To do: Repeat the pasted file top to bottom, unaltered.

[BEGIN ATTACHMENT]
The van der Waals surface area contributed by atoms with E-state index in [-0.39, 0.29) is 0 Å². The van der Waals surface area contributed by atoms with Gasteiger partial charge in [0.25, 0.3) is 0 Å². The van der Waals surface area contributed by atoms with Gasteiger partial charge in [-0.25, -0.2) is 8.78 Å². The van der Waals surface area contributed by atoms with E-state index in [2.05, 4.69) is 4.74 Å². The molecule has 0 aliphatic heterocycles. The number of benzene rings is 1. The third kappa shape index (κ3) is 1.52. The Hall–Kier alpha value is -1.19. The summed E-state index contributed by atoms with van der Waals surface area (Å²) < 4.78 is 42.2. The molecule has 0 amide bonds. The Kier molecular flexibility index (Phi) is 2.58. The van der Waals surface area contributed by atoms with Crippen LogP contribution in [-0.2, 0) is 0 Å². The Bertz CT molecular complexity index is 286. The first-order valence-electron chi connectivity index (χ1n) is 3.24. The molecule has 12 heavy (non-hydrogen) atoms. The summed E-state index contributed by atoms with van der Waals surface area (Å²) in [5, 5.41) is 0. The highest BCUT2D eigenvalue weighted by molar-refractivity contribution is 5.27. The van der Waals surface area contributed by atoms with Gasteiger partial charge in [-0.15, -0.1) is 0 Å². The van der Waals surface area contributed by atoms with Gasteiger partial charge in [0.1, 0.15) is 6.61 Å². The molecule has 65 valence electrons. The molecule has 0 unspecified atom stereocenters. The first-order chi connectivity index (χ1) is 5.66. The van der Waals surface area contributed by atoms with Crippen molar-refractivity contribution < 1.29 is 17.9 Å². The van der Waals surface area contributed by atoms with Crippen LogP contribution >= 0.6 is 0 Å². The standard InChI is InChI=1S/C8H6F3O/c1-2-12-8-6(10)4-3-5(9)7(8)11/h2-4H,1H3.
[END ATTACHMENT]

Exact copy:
The van der Waals surface area contributed by atoms with E-state index in [-0.39, 0.29) is 0 Å². The van der Waals surface area contributed by atoms with Gasteiger partial charge in [0.25, 0.3) is 0 Å². The van der Waals surface area contributed by atoms with Gasteiger partial charge in [-0.25, -0.2) is 8.78 Å². The van der Waals surface area contributed by atoms with E-state index in [2.05, 4.69) is 4.74 Å². The molecule has 0 aliphatic heterocycles. The number of benzene rings is 1. The third kappa shape index (κ3) is 1.52. The Hall–Kier alpha value is -1.19. The summed E-state index contributed by atoms with van der Waals surface area (Å²) < 4.78 is 42.2. The molecule has 0 amide bonds. The Kier molecular flexibility index (Phi) is 2.58. The van der Waals surface area contributed by atoms with Crippen LogP contribution in [-0.2, 0) is 0 Å². The Bertz CT molecular complexity index is 286. The first-order valence-electron chi connectivity index (χ1n) is 3.24. The molecule has 12 heavy (non-hydrogen) atoms. The summed E-state index contributed by atoms with van der Waals surface area (Å²) in [5, 5.41) is 0. The highest BCUT2D eigenvalue weighted by molar-refractivity contribution is 5.27. The van der Waals surface area contributed by atoms with Gasteiger partial charge in [-0.15, -0.1) is 0 Å². The van der Waals surface area contributed by atoms with Gasteiger partial charge in [0.1, 0.15) is 6.61 Å². The molecule has 65 valence electrons. The molecule has 0 unspecified atom stereocenters. The first-order chi connectivity index (χ1) is 5.66. The van der Waals surface area contributed by atoms with Crippen molar-refractivity contribution < 1.29 is 17.9 Å². The van der Waals surface area contributed by atoms with Crippen LogP contribution >= 0.6 is 0 Å². The standard InChI is InChI=1S/C8H6F3O/c1-2-12-8-6(10)4-3-5(9)7(8)11/h2-4H,1H3.